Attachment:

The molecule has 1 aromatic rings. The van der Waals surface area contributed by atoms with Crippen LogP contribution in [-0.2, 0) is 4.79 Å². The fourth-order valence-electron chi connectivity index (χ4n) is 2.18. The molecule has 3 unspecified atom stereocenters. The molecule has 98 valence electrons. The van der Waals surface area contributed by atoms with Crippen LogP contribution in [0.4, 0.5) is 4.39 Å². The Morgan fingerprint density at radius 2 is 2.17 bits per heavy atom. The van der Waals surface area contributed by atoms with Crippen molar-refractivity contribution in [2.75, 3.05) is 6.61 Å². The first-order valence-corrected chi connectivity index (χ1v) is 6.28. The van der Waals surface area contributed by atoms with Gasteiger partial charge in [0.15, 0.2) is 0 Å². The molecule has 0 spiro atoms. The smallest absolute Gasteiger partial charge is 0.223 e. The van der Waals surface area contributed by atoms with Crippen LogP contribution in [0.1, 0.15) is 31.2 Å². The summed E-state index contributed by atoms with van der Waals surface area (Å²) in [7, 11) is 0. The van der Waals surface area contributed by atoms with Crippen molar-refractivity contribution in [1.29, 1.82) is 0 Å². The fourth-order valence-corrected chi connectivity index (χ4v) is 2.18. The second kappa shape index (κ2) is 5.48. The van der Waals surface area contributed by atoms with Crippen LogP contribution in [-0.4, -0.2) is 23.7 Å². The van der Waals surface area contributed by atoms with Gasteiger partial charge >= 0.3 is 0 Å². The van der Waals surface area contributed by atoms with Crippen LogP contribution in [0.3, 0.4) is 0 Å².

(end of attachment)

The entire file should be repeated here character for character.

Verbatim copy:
The molecule has 1 aromatic rings. The van der Waals surface area contributed by atoms with Crippen LogP contribution in [-0.2, 0) is 4.79 Å². The fourth-order valence-electron chi connectivity index (χ4n) is 2.18. The molecule has 3 unspecified atom stereocenters. The molecule has 98 valence electrons. The van der Waals surface area contributed by atoms with Crippen LogP contribution in [0.4, 0.5) is 4.39 Å². The Morgan fingerprint density at radius 2 is 2.17 bits per heavy atom. The van der Waals surface area contributed by atoms with Crippen molar-refractivity contribution in [2.75, 3.05) is 6.61 Å². The first-order valence-corrected chi connectivity index (χ1v) is 6.28. The van der Waals surface area contributed by atoms with Gasteiger partial charge in [0.15, 0.2) is 0 Å². The molecule has 0 spiro atoms. The smallest absolute Gasteiger partial charge is 0.223 e. The van der Waals surface area contributed by atoms with Crippen LogP contribution in [0.1, 0.15) is 31.2 Å². The summed E-state index contributed by atoms with van der Waals surface area (Å²) in [7, 11) is 0. The van der Waals surface area contributed by atoms with Crippen molar-refractivity contribution in [1.29, 1.82) is 0 Å². The fourth-order valence-corrected chi connectivity index (χ4v) is 2.18. The second kappa shape index (κ2) is 5.48. The van der Waals surface area contributed by atoms with Crippen LogP contribution in [-0.4, -0.2) is 23.7 Å². The van der Waals surface area contributed by atoms with Gasteiger partial charge >= 0.3 is 0 Å². The van der Waals surface area contributed by atoms with Crippen LogP contribution in [0.3, 0.4) is 0 Å².